I believe in the power of writing: its benefits are enormous. For instance, students who write about personal matters tend to have fewer illnesses than students who write on hackneyed subjects. That has been scientifically proven. Writing teachers know that serious writing stimulates critical analysis: student writers often do not know precisely what they think until they have to write something down. In general, to write even to oneself in a journal (presuming one does so on paper) is to leave a mark of having existed. ( Journal or diary-keeping was widespread in the 19th century.) On the other hand, some blogs outlive their creators, as is the case of Americanbedu.com.
To cultivate writing is to cultivate good grammar, strategy (formulas of argument and story) and eloquence. Additionally, people who write become fascinated by and adept in language usage. Words are the richness of culture; with their origins and meanings they weave the breath of other lands into one society.
As a writing teacher, I think everyone should learn to write effectively. To do so is empowering.
Having experienced the role of a writing judge for a well-known magazine, I realize that a great many people think their skills honed enough to merit a book. They are often wrong.
NaNoMo (National Novel Writing Month) statistics give a startling indication of the competition out there for anyone who does write a good book:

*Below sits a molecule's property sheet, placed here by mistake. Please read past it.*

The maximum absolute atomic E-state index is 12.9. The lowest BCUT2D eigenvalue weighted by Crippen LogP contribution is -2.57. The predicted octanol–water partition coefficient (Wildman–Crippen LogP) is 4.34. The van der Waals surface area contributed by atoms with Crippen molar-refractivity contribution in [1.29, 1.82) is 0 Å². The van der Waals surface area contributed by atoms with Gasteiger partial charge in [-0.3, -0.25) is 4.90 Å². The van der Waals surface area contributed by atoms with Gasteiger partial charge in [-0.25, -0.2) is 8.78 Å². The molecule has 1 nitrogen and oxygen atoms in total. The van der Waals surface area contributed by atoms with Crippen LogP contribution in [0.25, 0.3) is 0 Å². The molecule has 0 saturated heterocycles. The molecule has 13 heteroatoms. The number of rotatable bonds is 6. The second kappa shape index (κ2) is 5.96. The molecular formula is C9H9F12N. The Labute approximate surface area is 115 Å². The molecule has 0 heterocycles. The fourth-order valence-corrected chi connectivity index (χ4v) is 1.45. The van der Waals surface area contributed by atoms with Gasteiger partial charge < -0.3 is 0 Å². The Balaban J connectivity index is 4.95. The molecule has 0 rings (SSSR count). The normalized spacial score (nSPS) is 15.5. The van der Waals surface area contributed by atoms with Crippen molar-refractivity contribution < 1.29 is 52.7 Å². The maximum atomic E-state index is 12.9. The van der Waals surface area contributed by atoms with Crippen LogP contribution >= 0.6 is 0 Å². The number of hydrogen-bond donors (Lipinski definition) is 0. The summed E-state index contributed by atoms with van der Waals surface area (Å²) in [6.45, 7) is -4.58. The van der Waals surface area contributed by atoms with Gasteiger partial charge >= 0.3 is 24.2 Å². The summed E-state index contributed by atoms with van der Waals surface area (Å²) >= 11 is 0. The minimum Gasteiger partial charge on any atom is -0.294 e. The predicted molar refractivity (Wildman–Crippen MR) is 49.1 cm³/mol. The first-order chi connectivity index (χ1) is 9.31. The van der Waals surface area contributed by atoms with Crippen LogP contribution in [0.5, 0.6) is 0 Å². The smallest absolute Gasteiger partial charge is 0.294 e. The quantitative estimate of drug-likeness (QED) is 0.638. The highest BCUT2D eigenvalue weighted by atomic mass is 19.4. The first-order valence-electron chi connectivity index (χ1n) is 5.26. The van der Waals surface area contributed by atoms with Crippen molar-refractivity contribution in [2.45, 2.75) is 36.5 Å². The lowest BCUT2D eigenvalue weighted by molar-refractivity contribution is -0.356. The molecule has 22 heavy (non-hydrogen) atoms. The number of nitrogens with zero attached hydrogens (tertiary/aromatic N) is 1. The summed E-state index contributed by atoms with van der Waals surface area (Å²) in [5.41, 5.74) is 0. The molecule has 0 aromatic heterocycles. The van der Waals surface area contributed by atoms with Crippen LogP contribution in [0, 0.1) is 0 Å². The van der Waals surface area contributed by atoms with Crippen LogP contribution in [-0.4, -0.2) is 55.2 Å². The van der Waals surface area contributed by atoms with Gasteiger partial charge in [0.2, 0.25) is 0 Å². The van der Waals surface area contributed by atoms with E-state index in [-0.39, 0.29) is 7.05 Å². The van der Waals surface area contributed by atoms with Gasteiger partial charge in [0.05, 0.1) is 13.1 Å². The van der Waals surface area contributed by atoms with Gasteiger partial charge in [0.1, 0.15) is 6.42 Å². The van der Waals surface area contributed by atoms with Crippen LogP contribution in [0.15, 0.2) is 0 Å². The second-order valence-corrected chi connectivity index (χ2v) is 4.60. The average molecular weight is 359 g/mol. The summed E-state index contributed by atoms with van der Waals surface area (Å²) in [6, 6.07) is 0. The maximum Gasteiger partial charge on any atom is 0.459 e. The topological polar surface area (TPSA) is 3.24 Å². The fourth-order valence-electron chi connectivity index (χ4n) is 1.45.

NaNoWriMo 2012 at a Glance
341,375 participants started the month as auto mechanics, out-of-work actors, and middle school English teachers. They walked away novelists.–From the NaNoMo site.
Publisher’s Weekly/Lunch usually reports approximately 50 book sales a day, although that probably doesn’t include weekends. Usually people on the free email list read that there are even more sales to hear of if we would but subscribe to the magazine. So at least 250 books gets sold a week and about a thousand a month, coming to 12,000 a year. We could double that number to include all the book sales not reported by Publisher’s Lunch.: 24,000.
I am noticing that 24,000 and 341,000 (writers in NaNoMo) as numbers are really far from each other. Like miles. Or light years. What about all the writers who aren’t counted in NaNoMo? Maybe another 340,000? How many of those writers are querying agents?
The numbers are sobering.